Lessons from my first few months as a Product Designer
Get out of your comfort zone — and get used to it
After transitioning from Physics to Economics and from Economics to Design I managed to land my very first job as a Junior Product Designer in a medium-sized bank in Brazil.
I’ve been learning new things every single day and would like now to share what I feel are the most important lessons so far.
Get out of your comfort zone — and get used to it
You will constantly face situations into which you’ll feel a little uncomfortable, and the sooner you learn to embrace this feeling as something natural, the better for you — as a person and as a professional.
I believe there is no personal nor professional growth inside your comfort zone, so leave it at the door.
In my case in particular, I feel uncomfortable because I'm new to the design mindset of solving problems, to the design industry, to the design community, to design tools, to the corporative environment and a lot more.
By embracing this feeling as something natural and utterly necessary to the growth process, I can more easily focus on my job and avoid being paralyzed by fear or insecurities.
You can learn from anyone
If you actually pay attention to your surroundings you can learn a lot. I’m surrounded by people who know way more than I do and have way more experience than I do.
I’m not only talking about designers but all other kinds of professionals: managers, business people, HR, developers.
I learned a lot about design when I did my first hand-off to my fellow front-end developers.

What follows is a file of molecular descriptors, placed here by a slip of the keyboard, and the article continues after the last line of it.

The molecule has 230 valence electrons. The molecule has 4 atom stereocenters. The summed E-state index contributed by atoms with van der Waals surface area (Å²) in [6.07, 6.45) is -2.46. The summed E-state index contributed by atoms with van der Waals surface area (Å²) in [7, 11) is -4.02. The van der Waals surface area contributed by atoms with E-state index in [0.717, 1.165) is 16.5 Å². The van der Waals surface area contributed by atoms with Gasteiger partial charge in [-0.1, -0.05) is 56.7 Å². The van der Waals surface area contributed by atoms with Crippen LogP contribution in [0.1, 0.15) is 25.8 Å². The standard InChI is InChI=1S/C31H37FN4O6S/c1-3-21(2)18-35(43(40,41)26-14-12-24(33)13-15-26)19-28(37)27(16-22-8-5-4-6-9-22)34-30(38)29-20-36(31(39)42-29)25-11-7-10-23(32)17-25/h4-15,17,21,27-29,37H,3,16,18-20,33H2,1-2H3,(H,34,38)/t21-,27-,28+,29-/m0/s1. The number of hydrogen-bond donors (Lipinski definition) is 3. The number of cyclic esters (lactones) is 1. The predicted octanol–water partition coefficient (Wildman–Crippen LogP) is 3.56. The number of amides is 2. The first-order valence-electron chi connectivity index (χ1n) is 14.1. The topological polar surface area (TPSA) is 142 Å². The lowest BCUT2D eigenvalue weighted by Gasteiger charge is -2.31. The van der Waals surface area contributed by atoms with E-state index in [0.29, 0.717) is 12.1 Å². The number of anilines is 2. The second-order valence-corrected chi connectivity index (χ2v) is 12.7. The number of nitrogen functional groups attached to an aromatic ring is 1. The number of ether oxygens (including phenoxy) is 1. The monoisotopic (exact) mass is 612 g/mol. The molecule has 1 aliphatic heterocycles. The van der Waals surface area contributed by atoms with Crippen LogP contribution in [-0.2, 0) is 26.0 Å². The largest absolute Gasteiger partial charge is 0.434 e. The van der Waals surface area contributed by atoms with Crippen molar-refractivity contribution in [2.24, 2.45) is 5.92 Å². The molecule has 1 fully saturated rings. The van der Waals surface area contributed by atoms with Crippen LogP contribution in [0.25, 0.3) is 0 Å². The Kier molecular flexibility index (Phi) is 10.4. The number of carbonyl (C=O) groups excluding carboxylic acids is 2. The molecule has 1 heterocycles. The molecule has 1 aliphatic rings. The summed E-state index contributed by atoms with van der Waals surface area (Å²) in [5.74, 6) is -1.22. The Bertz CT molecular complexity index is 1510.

As we talked about the particular piece I was delivering to them and as they asked a lot of questions about components, interactions and such, I was actually paying a lot of attention, taking notes and consequently learning.
Learning how to make my next hand-off way smoother for them (and for myself), about scenarios I didn’t think through well enough and thinks I did wrong.
This should prove my point: you can learn how to be a better designer from non-designers in your company.
By the way, who said design is the only useful thing you can learn in the work environment? You can learn how to manage people with managers,
how to manage crisis with business people, how to prioritize work and how to deal with pressure and how to align stakeholder’s expectations with your Product Owner.
You can learn valuable skills and lessons from initially unexpected sources. Open your mind to other opinions, and every conversation can be fruitful.
Deeply understand the product you are designing
I know, designing interfaces can be pretty fun. But I believe they are nothing but the manifestation of your design process: they should be the reflection of your thoughts and accumulated knowledge on the business, the product, and the user.
Thus, before jumping to Sketch (or whatever the cool kids are using right now), you should probably study the product and the business that supports it.
Before even touching a design tool I would talk to other Designers, Product Owners and business people to try to understand how the product works.
These are a few questions I tried to answer: how the business behind it works? What has been done in the recent past? What the road map looks like? What data about this product do we have? What data about user behavior do we have? What are the main obstacles the team is facing? What are the technological constraints? Who are the stakeholders? Who do I report to? The list goes on.